With the Bush administration's reshaping of the U.S. Supreme Court, legislators in at least five states are proposing bold anti-abortion measures with a goal of challenging Roe v. Wade , the 1973 decision that ensured a woman's right to an abortion.
Despite recent national polls
indicating that a majority of Americans do not want abortion to be outlawed, lawmakers in at least five states — Georgia, Indiana, Ohio, South Dakota and Tennessee -- have offered bills that seek to ban all abortions, except when the woman's life is in danger.
In South Dakota, Rep. Roger Hunt (R), who is sponsoring an abortion ban this session, said in a phone interview that he thinks the time is right to test the high court.
But other abortion foes worry that Hunt and others are moving too quickly. They doubt the high court will rush to overturn Roe v. Wade and warn that preemptive state bans could backfire — provoking judicial retrenchment behind the legal precedent and hindering future state efforts to limit or outlaw abortion.
"I think that it is better policy in January 2006 to be passing legislation that can be enforced and that can protect women and minors from the physical and psychological risks of abortion," such as requirements for parental notification and fetal pain warnings, said Clarke Forsythe, Director of Americans United for Life
South Dakota's Hunt said he's offering his bill now because the state has a pro-life Legislature and governor and because he thinks President Bush's appointment of Chief Justice John Roberts and Judge Samuel Alito could tip the court in favor of allowing states to steer their own course on the abortion issue. The U.S. Senate is expected to vote this week on Alito's confirmation.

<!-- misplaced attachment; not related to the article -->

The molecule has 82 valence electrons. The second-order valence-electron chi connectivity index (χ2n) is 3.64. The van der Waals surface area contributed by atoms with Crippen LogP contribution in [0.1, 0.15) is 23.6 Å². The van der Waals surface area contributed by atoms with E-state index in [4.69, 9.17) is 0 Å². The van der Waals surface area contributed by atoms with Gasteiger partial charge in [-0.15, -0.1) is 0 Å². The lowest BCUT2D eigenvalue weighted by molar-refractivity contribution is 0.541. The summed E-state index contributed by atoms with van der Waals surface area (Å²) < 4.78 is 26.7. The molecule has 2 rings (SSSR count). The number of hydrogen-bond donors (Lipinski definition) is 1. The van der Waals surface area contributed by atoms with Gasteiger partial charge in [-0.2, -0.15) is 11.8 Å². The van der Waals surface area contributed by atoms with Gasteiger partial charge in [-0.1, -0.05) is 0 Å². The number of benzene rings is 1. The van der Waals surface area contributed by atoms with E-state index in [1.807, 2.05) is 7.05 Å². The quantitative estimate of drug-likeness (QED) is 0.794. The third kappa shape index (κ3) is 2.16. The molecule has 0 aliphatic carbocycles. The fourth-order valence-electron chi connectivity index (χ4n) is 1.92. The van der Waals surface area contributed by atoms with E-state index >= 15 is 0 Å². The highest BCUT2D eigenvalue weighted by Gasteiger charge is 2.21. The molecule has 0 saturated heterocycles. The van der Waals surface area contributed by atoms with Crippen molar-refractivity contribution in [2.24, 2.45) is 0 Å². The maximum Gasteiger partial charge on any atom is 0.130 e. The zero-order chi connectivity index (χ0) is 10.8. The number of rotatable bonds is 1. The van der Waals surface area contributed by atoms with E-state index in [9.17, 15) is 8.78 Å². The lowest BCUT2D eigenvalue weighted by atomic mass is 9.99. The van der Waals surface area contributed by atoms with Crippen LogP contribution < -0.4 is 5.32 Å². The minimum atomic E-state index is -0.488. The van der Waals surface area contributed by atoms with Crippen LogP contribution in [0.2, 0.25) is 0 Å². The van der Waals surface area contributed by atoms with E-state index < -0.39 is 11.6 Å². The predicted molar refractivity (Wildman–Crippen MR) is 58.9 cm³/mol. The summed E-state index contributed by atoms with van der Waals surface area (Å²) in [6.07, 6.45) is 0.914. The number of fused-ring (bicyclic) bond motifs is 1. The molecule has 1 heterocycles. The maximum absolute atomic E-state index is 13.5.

"No one has a crystal ball to determine what the court will do, but we have flow and we're building momentum on the abortion issue in South Dakota," he said.
Meanwhile, South Dakota state Sen. Brock Greenville (R) — who said in an interview that he hadn't decided how he would vote on the this year's bill — worries that his colleague's proposal could put the state at risk of losing a court challenge, which he said "could further entrench the Roe decision and require us to pay the legal fees of the ACLU (American Civil Liberties Union) and Planned Parenthood."
"That defeats the purpose, if our state is writing checks to people who are on the opposite side," he said.
Greenville, who is also director of South Dakota Right to Life, said he agrees with the ultimate goal of the proposed ban -- for states to regain the right to outlaw abortion — but he disagrees with the strategy and timing. "It's a matter of two different philosophies on the pro-life side. In my opinion, we don't know enough about the new court," he said.
A similar abortion ban passed the South Dakota Legislature last year, but was vetoed by Gov. Mike Rounds (R) because he said the bill needed to be rewritten to ensure that South Dakota's other abortion laws would not be blocked if the outright ban were challenged in court. Legislators in at least four other states also proposed abortion bans last year, but none were enacted.